To investigate mineral oil, glycerin, petroleum jelly, and triethanolamine in moisturizers, you will need to examine closely the lists of ingredients on different products. Look for moisturizers marketed for "dry skin" specifically, and then look not only at the list of ingredients in the product, but also the order in which they are listed. (Ingredients are listed by most abundant to least abundant. In other words, if mineral oil is listed first, the product contains more mineral oil than any other ingredient. If it is listed second, it is the second most abundant ingredient, but the product still probably contains a lot of mineral oil.) Figure 2 below shows ingredient lists from three different products to give you an idea of what you will examine.

Medical Biotechnology science project Image of the ingredients in different lotions and cremes
Figure 2. This image shows ingredient lists from three different lotions or creams (none is from an ointment). The top shows a product that lists glycerin as its second ingredient (after water). The bottom left is a product that lists glycerin second, but also includes triethanolamine (near the end of the list). The product on the bottom right lists glycerin fourth (as "vegetable glycerin").

To investigate how mineral oil in a moisturizer affects the human skin model, you will need a moisturizer product that lists mineral oil as the first or second ingredient. This may likely be an ointment, because ointments are mostly oil. To investigate glycerin, look for a product that lists glycerin as the second ingredient (after water) and a product listing glycerin as the fourth or lower ingredient so that you can see the effect different amounts of glycerin have. (These products will be either lotions or creams; lotions usually contain more water than oil, making them thinner than creams, or cremes, which contain about equal amounts of water and oil.) To investigate petroleum jelly, use a product that is 100% petroleum jelly (commonly sold by Vaseline®). To investigate triethanolamine, find a product that lists it anywhere in the ingredients. For additional details, see the Materials and Equipment section in the Materials tab.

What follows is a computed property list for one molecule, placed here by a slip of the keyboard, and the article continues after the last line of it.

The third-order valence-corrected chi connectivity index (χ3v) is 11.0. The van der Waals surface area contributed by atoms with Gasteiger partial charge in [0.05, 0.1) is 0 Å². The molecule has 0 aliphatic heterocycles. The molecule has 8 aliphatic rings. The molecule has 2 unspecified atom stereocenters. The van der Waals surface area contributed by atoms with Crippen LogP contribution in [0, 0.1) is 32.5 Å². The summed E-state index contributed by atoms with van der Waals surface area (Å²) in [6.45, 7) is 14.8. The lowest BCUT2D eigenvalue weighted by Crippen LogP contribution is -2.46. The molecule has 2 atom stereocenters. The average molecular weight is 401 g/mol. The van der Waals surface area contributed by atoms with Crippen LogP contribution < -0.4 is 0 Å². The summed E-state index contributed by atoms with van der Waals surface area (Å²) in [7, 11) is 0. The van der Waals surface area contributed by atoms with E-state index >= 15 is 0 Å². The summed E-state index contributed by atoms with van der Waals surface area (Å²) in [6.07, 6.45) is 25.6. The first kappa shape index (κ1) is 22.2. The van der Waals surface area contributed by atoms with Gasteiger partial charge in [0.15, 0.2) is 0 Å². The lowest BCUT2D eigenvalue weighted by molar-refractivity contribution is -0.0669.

Terms and Concepts

  • Skin
  • Dry skin
  • Moisturizers
  • Occlusive agents
  • Petroleum jelly
  • Mineral oil
  • Emollients
  • Humectants
  • Epidermis
  • Dermis
  • Glycerin
  • Triethanolamine
  • Gelatin
  • Collagen
  • Ointments
  • Lotions
  • Creams (or cremes)

Questions

  • Why can it be harmful to have dry skin?
  • Why do manufacturers include mineral oil, glycerin, petroleum, and triethanolamine in skin moisturizers?
  • How well do you think each ingredient (mineral oil, glycerin, petroleum jelly, and triethanolamine) will enable the human skin model to stay moist?
  • Which ingredient(s) — mineral oil, glycerin, or petroleum jelly — do you think will keep the human skin model moist the longest? Why?

Bibliography

For help creating graphs, try this website:

Materials and Equipment

  • Permanent marker
  • Different skin moisturizers to test (at least 5). You will need 3 fluid oz. of each one. Look for products marketed specifically for "dry skin." See Figure 2 in the Introduction in the Background tab for examples of what to look for. Pick at least three of the following five types of skin moisturizers to test (examples of each type are given):